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CEO & Co-founder of Hotel Chocolat
“I count myself as one of the luckiest people around – to work every day in a business that lives by my obsessions with chocolate, true creativity and honest ingredients, and that also has a link back to my childhood in the West Indies through our cocoa estate in Saint Lucia.”
To say that Angus Thirlwell is passionate about chocolate is an understatement. As he willingly admits, it’s more of an obsession. Together with his business partner, Peter Harris, he founded Hotel Chocolat in 2004 with two specific aims for their chocolate: for it to excite the senses and for it to be widely available.
Angus religiously eats chocolate every day, tastes and approves every single recipe the company produces, and is as much at home in the development kitchen – affectionately known as the ‘inventing room’ – as he is in the boardroom or among the cocoa trees. It was a bold move to become a cocoa grower, a point underlined by the fact that Hotel Chocolat is one of very few to do so, but it was all a natural progression of Angus’ passion for chocolate.
Becoming a cocoa farmer
Fittingly for a company whose Tasting Club has seen customers having their say in its development from the beginning, Angus was inspired to guide Hotel Chocolat towards growing its own cocoa by another customer, who sent him a book she had found while tidying her husband’s study. The 1920 edition of Cocoa & Chocolate, Their History from cacao farm to Consumer told of cocoa-growing in the West Indies, and was particularly inspirational to Angus since he spent much of his childhood there.
So began an intensive search that took in several islands until Angus and Peter found the Rabot Estate in Saint Lucia, which they bought almost immediately in April 2006. There, they have led the rejuvenation of the island’s oldest cacao farm, kick-starting a ‘cocoa renaissance’ on the island in the process through the company’s innovative Engaged Ethics programme. The rare Trinitario cocoa variety grown on Rabot Estate and by the company’s Island Grower partners swiftly won a clutch of awards.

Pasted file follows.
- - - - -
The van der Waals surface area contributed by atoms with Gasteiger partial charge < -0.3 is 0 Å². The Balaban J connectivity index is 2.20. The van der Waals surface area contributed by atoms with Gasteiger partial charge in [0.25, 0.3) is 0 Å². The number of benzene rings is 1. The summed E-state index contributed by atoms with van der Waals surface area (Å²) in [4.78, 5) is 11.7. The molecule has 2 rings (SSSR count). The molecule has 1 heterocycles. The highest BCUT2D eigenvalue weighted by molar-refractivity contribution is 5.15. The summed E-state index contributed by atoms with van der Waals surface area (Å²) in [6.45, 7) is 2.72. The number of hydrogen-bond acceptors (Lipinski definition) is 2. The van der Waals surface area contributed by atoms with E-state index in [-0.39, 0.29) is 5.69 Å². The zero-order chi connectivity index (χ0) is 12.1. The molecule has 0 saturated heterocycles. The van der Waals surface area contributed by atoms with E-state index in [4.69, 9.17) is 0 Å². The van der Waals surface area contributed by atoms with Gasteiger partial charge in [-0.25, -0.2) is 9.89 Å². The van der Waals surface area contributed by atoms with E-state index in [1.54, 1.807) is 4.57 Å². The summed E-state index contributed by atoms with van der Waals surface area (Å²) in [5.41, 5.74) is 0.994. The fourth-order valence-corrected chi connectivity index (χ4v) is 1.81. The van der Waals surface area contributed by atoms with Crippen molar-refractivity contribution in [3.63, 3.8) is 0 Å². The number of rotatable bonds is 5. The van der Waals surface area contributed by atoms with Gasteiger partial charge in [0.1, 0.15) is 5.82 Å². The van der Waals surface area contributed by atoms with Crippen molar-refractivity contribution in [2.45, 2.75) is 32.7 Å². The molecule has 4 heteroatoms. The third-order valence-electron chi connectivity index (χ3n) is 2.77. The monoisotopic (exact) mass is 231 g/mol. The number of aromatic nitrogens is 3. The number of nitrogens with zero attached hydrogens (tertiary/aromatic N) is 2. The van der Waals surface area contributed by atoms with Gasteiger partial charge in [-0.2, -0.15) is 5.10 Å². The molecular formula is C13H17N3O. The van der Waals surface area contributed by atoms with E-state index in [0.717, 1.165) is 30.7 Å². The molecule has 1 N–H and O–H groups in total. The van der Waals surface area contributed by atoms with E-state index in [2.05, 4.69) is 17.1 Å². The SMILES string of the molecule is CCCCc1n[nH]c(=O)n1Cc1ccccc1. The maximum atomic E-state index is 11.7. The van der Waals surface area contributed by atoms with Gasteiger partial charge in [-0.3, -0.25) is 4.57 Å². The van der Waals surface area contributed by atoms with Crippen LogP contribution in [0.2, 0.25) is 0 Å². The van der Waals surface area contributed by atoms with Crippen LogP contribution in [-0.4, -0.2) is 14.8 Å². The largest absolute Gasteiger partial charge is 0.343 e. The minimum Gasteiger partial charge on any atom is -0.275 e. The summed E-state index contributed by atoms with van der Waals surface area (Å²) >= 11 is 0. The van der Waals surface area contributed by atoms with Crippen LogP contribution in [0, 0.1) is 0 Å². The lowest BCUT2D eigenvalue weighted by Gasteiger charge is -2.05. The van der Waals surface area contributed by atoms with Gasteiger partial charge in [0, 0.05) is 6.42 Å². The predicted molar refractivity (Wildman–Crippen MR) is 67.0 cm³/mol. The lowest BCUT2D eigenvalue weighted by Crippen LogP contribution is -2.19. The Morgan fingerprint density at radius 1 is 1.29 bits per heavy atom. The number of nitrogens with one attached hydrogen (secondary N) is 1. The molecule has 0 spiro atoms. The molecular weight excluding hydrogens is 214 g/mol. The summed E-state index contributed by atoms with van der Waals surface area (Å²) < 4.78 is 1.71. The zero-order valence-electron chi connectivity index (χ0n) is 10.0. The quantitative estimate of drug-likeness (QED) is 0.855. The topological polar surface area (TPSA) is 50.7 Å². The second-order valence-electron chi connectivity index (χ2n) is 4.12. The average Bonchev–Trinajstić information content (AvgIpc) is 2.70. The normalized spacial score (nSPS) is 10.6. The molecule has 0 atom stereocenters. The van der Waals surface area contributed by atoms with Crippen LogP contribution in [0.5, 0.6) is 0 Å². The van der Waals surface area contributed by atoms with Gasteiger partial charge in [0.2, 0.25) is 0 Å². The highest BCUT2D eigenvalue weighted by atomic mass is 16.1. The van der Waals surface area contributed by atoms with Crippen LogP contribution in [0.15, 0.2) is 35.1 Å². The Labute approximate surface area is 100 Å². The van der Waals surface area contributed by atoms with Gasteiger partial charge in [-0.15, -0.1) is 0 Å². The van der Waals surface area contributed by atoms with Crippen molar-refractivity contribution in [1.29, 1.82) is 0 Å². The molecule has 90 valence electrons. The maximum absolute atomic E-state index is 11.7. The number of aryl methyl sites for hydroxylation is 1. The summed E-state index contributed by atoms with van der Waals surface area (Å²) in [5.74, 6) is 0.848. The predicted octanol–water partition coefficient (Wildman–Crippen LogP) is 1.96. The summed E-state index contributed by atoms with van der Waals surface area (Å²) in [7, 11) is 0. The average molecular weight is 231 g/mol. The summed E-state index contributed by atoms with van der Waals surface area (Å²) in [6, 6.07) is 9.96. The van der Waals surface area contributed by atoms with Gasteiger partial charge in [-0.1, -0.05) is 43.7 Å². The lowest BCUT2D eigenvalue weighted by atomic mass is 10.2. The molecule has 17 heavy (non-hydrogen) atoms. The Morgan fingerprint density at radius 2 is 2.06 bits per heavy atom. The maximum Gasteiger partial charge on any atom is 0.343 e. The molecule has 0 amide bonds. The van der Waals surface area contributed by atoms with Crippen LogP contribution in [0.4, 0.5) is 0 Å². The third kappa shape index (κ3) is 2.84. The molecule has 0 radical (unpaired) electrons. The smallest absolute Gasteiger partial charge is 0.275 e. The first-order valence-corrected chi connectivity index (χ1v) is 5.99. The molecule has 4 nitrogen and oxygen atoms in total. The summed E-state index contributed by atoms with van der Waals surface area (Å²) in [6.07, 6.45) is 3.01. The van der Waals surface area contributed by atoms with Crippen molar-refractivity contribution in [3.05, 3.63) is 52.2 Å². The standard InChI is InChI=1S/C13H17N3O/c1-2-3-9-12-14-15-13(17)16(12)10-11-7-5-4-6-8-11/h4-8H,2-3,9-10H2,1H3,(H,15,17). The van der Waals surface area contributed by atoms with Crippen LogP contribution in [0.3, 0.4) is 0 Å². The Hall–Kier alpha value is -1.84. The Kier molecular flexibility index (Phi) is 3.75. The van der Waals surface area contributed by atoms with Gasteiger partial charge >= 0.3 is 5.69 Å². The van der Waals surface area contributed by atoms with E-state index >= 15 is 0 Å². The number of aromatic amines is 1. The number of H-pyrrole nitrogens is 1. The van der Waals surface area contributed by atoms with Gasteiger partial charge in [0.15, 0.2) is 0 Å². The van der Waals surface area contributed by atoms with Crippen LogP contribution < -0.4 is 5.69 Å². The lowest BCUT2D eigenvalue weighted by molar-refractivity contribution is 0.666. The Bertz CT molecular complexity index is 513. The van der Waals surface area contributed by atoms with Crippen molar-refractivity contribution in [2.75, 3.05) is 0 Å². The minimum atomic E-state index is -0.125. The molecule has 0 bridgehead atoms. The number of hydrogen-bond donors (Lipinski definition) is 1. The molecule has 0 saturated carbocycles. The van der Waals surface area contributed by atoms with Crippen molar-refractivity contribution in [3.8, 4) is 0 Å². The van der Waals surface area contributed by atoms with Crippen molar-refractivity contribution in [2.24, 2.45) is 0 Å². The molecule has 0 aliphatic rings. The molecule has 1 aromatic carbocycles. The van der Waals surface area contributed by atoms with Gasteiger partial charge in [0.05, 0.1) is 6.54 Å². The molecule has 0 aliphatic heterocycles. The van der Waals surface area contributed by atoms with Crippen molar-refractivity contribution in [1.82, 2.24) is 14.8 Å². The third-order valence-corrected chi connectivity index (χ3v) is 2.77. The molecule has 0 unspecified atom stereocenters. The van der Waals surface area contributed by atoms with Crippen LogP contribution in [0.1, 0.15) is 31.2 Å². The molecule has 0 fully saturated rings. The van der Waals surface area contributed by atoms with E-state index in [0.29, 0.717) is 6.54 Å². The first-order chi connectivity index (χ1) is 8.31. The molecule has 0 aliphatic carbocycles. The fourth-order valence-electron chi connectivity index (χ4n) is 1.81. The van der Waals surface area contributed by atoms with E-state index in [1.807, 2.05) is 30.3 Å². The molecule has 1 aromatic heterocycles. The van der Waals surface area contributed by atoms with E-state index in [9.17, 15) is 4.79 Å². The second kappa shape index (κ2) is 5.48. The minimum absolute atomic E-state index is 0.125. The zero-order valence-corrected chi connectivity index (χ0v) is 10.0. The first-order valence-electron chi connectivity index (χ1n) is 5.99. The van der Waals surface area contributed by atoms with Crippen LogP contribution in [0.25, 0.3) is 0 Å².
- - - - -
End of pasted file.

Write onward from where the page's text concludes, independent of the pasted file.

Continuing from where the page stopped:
Putting the ‘Hotel’ in Hotel Chocolat
The stunning setting of the Rabot Estate cacao farm inspired Angus and Peter to open the boutique Boucan hotel and restaurant in the grounds in February 2012, to rave reviews. Boasting 14 stylish guest rooms, situated 1,000 feet above the Caribbean Sea and overlooking Saint Lucia’s iconic Piton Mountains, Boucan fulfilled Angus’ dream to create a place where luxury, wellbeing and style could come together with, of course, cocoa and chocolate.
In 2013, Hotel Chocolat became the world’s first chocolatier and cocoa grower to present a single-côte chocolate (made from a single terroir-defined grove of cocoa trees known as a côte), the Rabot Estate Marcial 70% Dark. This innovation propelled Britain to the forefront of the highly competitive super-premium chocolate market, among a dynamic field of craft American and European competition.